Amelia Earhart was famous for her flying feats (she was the first woman — and only the second person — to make a solo flight across the Atlantic Ocean), but she arrived in Kankakee for a speaking engagement behind the wheel of an automobile.
Shortly after arriving at the Hotel Kankakee on Wednesday evening, Nov. 6, 1935, she joined the members of the city’s Business and Professional Women’s Club for a banquet in the hotel’s Gold Room. An article in the Kankakee Republican-News noted that she “told members of the host club that she would fly from one city to another to fill speaking engagements except that many cities are not equipped with landing fields or with hangars, so that her speedy Lockheed plane would be unsheltered.” Thus, she left her aircraft in Chicago, and drove to Kankakee (even though the city did have a landing field, Koerner Airport).
Following the banquet, Miss Earhart and the club members made a short journey to the Kankakee Armory on Indiana Avenue, north of Court Street, where a crowd of almost 2,000 had gathered. “As she appeared before the microphone on the palm-decorated platform, simply dressed, she seemed almost boyish, tall, and slender, with her characteristic windblown bob,” reported the newspaper. “Not a beautiful woman — she said she has been mistaken for Mrs. Franklin D. Roosevelt — but with an abundance of charm.”
“‘Aviation Adventures’ was the subject of her armory appearance,” the news report continued, “not a speech, address or sermon, rather an informal monologue of her experiences in the air … so intensely interesting that her hearers seemed to hang on every word, laughing spontaneously at her frequent sallies into humor.”
Only 10 months before her Kankakee appearance, Earhart had become the first person (male or female) to fly solo nonstop from Hawaii to the U.S. mainland; it was the most recent of her epic flights, following her May 1932, solo journey across the Atlantic, and (later that same year) becoming the first woman to fly nonstop across the U.S., from Los Angeles, California, to Newark, New Jersey. The newspaper described her as “probably the world’s most famous woman today, with a record of adventure the most daring swashbuckler could envy.”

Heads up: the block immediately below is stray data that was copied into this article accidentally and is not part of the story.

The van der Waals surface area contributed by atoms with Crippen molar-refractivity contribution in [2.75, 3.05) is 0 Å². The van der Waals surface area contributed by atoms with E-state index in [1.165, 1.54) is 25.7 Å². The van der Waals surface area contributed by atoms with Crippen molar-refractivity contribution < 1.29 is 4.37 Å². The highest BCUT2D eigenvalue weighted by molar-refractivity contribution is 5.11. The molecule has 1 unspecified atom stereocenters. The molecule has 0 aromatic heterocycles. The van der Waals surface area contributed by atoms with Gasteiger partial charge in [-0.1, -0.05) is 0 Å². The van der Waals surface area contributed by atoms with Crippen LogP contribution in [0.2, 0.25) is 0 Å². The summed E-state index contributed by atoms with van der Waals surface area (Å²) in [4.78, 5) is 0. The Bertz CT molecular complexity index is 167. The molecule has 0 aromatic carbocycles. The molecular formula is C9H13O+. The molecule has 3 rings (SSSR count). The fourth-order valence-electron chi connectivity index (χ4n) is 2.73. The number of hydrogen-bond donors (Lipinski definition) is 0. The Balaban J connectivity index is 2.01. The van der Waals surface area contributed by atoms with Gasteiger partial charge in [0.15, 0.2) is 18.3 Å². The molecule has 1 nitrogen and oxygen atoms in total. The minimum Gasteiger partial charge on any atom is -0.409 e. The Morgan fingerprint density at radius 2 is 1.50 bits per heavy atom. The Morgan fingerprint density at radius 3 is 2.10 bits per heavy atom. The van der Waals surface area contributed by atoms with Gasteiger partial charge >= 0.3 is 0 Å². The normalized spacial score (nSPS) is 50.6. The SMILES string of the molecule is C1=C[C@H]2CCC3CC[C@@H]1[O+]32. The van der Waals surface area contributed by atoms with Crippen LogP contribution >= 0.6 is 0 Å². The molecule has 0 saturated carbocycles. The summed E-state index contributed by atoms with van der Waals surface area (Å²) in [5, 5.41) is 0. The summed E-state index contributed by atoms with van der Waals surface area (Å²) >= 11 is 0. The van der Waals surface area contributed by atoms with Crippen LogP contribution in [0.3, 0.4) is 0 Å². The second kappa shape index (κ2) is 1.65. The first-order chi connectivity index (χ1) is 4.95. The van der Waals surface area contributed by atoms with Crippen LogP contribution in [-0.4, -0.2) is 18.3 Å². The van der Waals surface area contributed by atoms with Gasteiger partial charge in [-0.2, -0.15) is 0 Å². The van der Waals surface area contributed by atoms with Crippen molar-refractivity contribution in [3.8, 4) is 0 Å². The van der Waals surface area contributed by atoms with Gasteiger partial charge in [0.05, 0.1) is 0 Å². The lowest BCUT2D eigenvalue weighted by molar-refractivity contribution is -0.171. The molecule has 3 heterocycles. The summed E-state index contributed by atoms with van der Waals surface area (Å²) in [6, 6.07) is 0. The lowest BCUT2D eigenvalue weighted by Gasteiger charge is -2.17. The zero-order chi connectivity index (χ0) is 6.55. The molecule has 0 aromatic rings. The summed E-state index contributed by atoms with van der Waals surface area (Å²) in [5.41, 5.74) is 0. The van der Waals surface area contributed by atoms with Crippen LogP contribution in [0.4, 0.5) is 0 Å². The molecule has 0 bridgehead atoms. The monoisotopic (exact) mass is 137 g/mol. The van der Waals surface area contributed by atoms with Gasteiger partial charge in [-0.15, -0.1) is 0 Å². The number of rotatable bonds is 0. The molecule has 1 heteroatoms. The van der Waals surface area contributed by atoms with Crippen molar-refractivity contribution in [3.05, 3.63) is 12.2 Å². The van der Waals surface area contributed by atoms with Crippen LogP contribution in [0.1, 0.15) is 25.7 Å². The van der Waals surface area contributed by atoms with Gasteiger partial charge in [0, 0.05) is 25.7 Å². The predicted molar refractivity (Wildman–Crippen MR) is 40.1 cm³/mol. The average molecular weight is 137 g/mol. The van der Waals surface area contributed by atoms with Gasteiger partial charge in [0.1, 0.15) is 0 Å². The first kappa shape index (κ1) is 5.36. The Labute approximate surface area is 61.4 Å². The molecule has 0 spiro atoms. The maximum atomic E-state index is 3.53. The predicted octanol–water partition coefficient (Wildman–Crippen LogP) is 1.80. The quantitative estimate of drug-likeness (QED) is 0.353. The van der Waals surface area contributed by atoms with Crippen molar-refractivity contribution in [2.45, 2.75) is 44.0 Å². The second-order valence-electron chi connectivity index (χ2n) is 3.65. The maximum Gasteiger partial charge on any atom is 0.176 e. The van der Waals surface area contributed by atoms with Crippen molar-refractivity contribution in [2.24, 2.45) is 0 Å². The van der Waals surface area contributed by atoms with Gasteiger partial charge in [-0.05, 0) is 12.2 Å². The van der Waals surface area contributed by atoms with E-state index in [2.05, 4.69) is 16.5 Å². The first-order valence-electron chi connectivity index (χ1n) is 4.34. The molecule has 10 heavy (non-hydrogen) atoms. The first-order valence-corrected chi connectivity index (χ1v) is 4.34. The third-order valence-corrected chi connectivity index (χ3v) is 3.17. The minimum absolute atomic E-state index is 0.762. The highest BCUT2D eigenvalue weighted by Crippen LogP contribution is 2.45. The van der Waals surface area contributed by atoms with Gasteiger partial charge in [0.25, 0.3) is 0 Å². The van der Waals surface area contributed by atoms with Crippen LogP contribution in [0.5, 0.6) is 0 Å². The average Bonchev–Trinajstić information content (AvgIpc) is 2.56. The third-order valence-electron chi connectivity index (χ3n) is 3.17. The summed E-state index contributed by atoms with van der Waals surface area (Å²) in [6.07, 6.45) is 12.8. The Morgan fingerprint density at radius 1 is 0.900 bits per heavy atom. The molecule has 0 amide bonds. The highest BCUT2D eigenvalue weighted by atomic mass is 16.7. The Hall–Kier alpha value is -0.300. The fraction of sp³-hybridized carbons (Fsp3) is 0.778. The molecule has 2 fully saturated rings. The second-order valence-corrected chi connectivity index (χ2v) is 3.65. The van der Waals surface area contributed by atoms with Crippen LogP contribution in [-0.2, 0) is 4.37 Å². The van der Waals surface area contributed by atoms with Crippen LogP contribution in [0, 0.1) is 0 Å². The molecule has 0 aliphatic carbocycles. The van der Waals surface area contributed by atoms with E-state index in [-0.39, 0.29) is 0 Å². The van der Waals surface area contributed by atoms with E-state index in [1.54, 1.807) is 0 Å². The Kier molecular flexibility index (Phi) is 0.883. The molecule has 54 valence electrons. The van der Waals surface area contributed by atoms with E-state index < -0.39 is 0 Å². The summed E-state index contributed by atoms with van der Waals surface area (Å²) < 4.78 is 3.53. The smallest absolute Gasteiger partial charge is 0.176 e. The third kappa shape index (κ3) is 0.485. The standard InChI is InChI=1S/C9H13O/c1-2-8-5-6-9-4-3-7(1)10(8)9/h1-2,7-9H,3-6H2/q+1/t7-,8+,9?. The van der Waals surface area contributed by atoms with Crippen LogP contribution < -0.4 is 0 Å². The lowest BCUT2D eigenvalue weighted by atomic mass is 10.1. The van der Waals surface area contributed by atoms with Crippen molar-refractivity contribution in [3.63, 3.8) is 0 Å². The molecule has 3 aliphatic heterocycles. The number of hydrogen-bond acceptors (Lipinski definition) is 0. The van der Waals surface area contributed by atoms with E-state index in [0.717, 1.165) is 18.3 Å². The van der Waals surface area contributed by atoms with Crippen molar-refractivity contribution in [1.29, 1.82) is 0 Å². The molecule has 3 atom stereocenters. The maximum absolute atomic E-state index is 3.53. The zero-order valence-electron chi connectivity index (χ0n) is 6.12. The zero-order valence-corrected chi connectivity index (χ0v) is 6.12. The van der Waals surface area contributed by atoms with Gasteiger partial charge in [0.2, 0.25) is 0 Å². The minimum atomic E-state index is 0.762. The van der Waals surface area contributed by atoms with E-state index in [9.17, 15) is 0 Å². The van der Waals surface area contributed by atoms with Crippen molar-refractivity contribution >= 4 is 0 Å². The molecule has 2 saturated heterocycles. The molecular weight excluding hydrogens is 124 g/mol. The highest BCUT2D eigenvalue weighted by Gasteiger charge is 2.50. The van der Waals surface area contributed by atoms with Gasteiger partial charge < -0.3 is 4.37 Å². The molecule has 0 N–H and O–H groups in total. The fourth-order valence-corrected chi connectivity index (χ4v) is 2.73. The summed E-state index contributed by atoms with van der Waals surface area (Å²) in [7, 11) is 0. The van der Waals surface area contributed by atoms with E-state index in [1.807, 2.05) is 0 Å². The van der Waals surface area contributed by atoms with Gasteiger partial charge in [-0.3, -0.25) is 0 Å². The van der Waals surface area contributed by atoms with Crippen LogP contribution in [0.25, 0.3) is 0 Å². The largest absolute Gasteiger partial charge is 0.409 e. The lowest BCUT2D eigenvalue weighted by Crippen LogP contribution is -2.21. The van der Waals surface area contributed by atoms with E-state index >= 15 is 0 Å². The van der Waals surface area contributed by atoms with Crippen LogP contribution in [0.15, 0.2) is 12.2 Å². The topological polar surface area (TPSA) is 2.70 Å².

Addressing the issue of risk-taking, she told the audience that she had estimated her chances of successfully making the 1932 trans-Atlantic flight as “one in 10. For the Pacific flight, the chances were better, about 50-50. I felt in both cases, the goal was worth the risk, otherwise I would not have gone.” Regarding the motive behind her record-breaking flights, she declared, “There were no reasons except my wish to do so. I believe every woman should strive for a goal outside of what is platitudinously known as her own sphere.”
When a member of the audience asked her, “Do you really know a valve from a piston?” she laughed and responded, “I think a motor is a very beautiful thing, and I like them. I don’t have much time to mess around mine, but I know its voice very well. I don’t think we ought to say women aren’t mechanically minded. I think we should say some individuals are and others aren’t, and leave sex out of it.”
In the early 1930s, commercial aviation was in its infancy; many potential air travelers were concerned about safety. Earhart addressed that issue directly: “For speeds over 45 miles an hour, take to the air for safety. The oxcart is more safe than the automobile, yet I saw no oxcarts parked in front tonight — you all took the more dangerous but more comfortable way. Flying is the modern means of transportation, more comfortable, more convenient, more swift than any other way. Every flyer is enthralled by the esthetic beauty of this most delightful mode of travel.”
Some nineteen months after her Kankakee visit, Amelia Earhart launched what she hoped would be her most significant record: to become the first pilot to fly completely around the globe. Accompanied by her navigator, Fred Noonan, Miss Earhart took off from Oakland, California, in her sleek, twin-engine Lockheed Electra 10E aircraft on May 20, 1937. Flying eastward, she reached Lae, New Guinea’ on June 29, after covering some 22,000 miles. With some 7,000 miles to go to reach her California starting point, she took off from Lae, heading for a refueling stop at Howland Island, a tiny speck in the mid-Pacific. The Lockheed aircraft never reached Howland Island; Amelia Earhart and Fred Noonan apparently died when the aircraft ran out of fuel and plunged into the ocean.